News comes less than two years after device business restructures
By Stacy Lawrence
Medical device sales growth beat out that for pharmaceuticals in the latest quarter from Johnson & Johnson. That comes scarcely a year and a half after the conglomerate announced a restructuring of its devices business in the face of non-existent growth. Key to the boost has been acquisitions, which drove much of this quarter's gains.
During the second quarter, medical device sales added 4.9 percent to $6.7 billion over the same quarter a year ago after accounting for a negative 1 percent currency impact. The first full quarter of the acquisition of Abbott Medical Optics (AMO) accounted for 5.1 percent of the 5.9 percent operational sales growth.
Pharma, by contrast, had a 0.2 percent decrease in sales to $8.6 billion, based on an operational increase of 1 percent and negative currency impact of 1.2 percent. Even excluding the impact of acquisitions and divestitures, medical device sales grew by 1.1 percent while pharma added only 0.5 percent on an operational basis.
J&J chairman and CEO Alex Gorsky was upbeat, highlighting areas of promise including the bounce from AMO. The New Brunswick, N.J.-based company completed that $4.3 billion acquisition from Abbott in February.
But he also didn't hesitate to note where the business needs to continue to improve.
"In our broader hospital medical device group, we think we can continue to show good performance, and we mentioned earlier EP [electrophysiology] was up around 14 percent," he noted on a July 18 earnings call. "The launch of the Smarttouch catheter continues to go very well. Our vision care business in particular showed really strong growth and again even with the transition, the acquisition with AMO you're seeing over 7.5 percent growth in our contact lens business."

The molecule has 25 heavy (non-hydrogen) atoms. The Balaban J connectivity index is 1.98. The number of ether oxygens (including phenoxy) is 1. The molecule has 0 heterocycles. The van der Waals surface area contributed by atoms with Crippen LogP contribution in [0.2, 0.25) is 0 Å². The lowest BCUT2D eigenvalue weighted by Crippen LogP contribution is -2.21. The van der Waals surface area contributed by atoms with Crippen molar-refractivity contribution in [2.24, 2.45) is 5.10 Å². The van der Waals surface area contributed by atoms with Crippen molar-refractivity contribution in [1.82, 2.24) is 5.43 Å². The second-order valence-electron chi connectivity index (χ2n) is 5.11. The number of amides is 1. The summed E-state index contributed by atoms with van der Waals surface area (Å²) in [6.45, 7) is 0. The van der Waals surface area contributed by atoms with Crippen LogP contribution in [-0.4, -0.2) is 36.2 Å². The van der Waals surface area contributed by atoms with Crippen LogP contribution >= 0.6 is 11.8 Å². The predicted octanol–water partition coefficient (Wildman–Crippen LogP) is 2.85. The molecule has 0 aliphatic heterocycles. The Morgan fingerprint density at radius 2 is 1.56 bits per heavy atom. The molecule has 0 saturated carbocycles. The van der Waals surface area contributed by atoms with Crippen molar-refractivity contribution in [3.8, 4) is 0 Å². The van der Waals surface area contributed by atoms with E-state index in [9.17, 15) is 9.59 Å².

Electrophysiology, vision care, biosurgery, wound closure and hip products were all cited as top areas of medical device growth for J&J. But the company remains focused on continuing to add in new external technology, as well as weeding out or bolstering what's not working.
"We are continuing to actively manage our portfolio, focusing on transitioning our business in higher growth areas with large unmet needs as you've seen through many of our recent acquisitions and strategic partnerships across our medical device portfolio, including our surgical vision care business, interventional spine, Megadyne and Energy, Torax Medical and general surgery and Neuravi in the neurovascular category," said Gorsky.
Pointed out for scrutiny within medical devices were spine, ear, nose and throat (ENT) and aesthetics products businesses. Gorsky cited these as areas "where we know we still need to do better."
In spine sales, pricing pressure across major orthopedics categories was cited as a factor, alongside portfolio gaps. But Gorsky noted that he's more optimistic for that category in the back half of the year, due to upcoming additional Viper Spine System line extensions and a new expandable cage.